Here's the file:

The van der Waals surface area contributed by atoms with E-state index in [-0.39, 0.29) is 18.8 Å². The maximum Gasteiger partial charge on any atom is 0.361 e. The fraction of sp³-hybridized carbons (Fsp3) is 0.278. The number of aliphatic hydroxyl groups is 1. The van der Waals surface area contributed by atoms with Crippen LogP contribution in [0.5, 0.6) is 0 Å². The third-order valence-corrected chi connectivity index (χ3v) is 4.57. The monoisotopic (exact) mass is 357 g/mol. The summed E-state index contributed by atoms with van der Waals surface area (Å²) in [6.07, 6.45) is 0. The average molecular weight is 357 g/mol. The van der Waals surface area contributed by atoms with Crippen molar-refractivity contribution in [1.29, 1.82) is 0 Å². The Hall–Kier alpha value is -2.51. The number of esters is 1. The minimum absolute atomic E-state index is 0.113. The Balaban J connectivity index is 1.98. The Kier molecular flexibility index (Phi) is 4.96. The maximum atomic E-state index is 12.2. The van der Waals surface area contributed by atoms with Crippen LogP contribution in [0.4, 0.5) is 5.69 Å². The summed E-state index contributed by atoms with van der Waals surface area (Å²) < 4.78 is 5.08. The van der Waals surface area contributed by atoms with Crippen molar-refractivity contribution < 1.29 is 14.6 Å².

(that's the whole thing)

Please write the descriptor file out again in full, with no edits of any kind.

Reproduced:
The van der Waals surface area contributed by atoms with E-state index in [-0.39, 0.29) is 18.8 Å². The maximum Gasteiger partial charge on any atom is 0.361 e. The fraction of sp³-hybridized carbons (Fsp3) is 0.278. The number of aliphatic hydroxyl groups is 1. The van der Waals surface area contributed by atoms with Crippen LogP contribution in [0.5, 0.6) is 0 Å². The third-order valence-corrected chi connectivity index (χ3v) is 4.57. The monoisotopic (exact) mass is 357 g/mol. The summed E-state index contributed by atoms with van der Waals surface area (Å²) in [6.07, 6.45) is 0. The average molecular weight is 357 g/mol. The van der Waals surface area contributed by atoms with Crippen molar-refractivity contribution in [1.29, 1.82) is 0 Å². The Hall–Kier alpha value is -2.51. The number of esters is 1. The minimum absolute atomic E-state index is 0.113. The Balaban J connectivity index is 1.98. The Kier molecular flexibility index (Phi) is 4.96. The maximum atomic E-state index is 12.2. The van der Waals surface area contributed by atoms with Crippen LogP contribution in [0.4, 0.5) is 5.69 Å². The summed E-state index contributed by atoms with van der Waals surface area (Å²) < 4.78 is 5.08. The van der Waals surface area contributed by atoms with Crippen molar-refractivity contribution < 1.29 is 14.6 Å².